Dog Care 101 Tip #190: Understanding Your Dog’s Personality knows that all dogs are different, with their own unique quirks and characteristics. But did you know that much of what makes up your dog’s temperament is determined by genetic influencers and instinctive behaviors passed down from their parents? Understanding your dog’s personality can help you understand the way they act, view the world and can help in training your dog. BBS thinks these methods developed by Jack and Wendy Volhard will not only help you understand your dog more completely, but grow your relationship. Read on to take the Dog Personality Test!

Your dog’s behaviors can be lumped together into three broad motivations, called drives.

Prey: Is your dog easily excited by motion, sounds or smells? Or does your dog live for chasing small animals or destroying their toys? These are examples of prey drive.

Pack: This motivator relates back to when wild dogs were a part of larger groups of dogs. Dogs with a high pack drive will long to be a part of a social hierarchy; meaning they love working on a team, physical contact and playing. They show reproductive behaviors like mounting and cleaning behaviors, like licking ears. Petting, grooming and close companionship is desired by this dog and being left alone is not.

Defense: Fight and flight behaviors are found in defense drives, which makes this motivator more complex. A very territorial, protective dog that doesn’t like grooming or petting exhibits fight behaviors. Flight behaviors are shown by a dog who is unsure in any situation, hides and runs away and simply lacks confidence. This is seen more in young dogs.

After reading through the drive characteristics, you might already have an idea of where your dog falls. To better understand your dog take the personality test the Volhards developed. Not every behavior will be addressed, and keep in mind this test was created for a dog in an “enriched environment,” meaning in a caring home, living inside. Also, when completing the test, answer questions about your dog as if they had never been trained before. Answer about your dog’s natural inclinations.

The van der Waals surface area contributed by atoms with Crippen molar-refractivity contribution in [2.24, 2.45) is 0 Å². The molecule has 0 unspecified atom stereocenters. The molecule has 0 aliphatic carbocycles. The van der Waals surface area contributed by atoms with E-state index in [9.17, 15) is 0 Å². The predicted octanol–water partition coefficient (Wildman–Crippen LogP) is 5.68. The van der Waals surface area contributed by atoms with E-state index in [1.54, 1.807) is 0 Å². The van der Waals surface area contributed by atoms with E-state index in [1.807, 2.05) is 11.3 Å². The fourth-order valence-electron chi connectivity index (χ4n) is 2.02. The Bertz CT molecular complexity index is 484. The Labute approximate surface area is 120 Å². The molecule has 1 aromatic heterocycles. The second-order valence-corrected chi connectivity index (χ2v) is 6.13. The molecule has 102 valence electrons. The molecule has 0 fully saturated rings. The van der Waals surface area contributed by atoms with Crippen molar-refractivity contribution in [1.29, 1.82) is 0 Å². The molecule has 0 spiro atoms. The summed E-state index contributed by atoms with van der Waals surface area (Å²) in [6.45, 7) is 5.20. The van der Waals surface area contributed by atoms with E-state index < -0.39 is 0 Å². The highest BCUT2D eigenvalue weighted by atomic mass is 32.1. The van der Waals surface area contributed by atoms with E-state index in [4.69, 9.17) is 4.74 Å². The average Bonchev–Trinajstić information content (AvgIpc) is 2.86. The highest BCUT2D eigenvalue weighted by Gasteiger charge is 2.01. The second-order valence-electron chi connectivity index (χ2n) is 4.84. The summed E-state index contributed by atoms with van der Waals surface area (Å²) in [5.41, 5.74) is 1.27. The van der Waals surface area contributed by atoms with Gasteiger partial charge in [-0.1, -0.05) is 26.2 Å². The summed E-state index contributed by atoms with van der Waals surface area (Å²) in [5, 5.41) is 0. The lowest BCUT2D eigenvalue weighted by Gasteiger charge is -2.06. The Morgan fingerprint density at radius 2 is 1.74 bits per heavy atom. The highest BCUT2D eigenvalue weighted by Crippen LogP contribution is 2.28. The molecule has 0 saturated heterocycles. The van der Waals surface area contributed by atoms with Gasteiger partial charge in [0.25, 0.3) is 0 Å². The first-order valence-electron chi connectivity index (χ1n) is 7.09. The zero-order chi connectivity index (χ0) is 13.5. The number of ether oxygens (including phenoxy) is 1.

Assign the Questions these Point Values:

  • Almost always: 7-10
  • Sometimes: 4-6
  • Hardly ever: 0-3
  • If you’ve never experienced a particular behavior with your dog, leave the question blank.

Scoring for the test follows.  

It shouldn’t be a surprise that scoring will reflect particular breeds. Labs and Collies will have high prey drives scores, protective dogs like German Shepherds will have high fight scores and carting dogs like St. Bernards will have high pack scores. Mutts will have high scores in areas determined by their different parents. Most dogs have high prey drives; their natural instincts coming from the jobs of their ancestors. However, this drive also elicits the actions that annoy you. Think about when you take your dog for a walk. Naturally, does your dog walk calmly by your side? Or, do they sniff around hurriedly, taking in all the new scents and wandering to inspect new, exciting objects?

Understanding your dog’s natural disposition is the first step in training a better dog. Determining motivations will help you know how to address your unique dog and change behaviors. Next week check back with the Blog as we go through what to do with the results of your dog’s personality test through using and switching drives.

What did you find out about your dog? Tell us your results! Were you surprised, or no?

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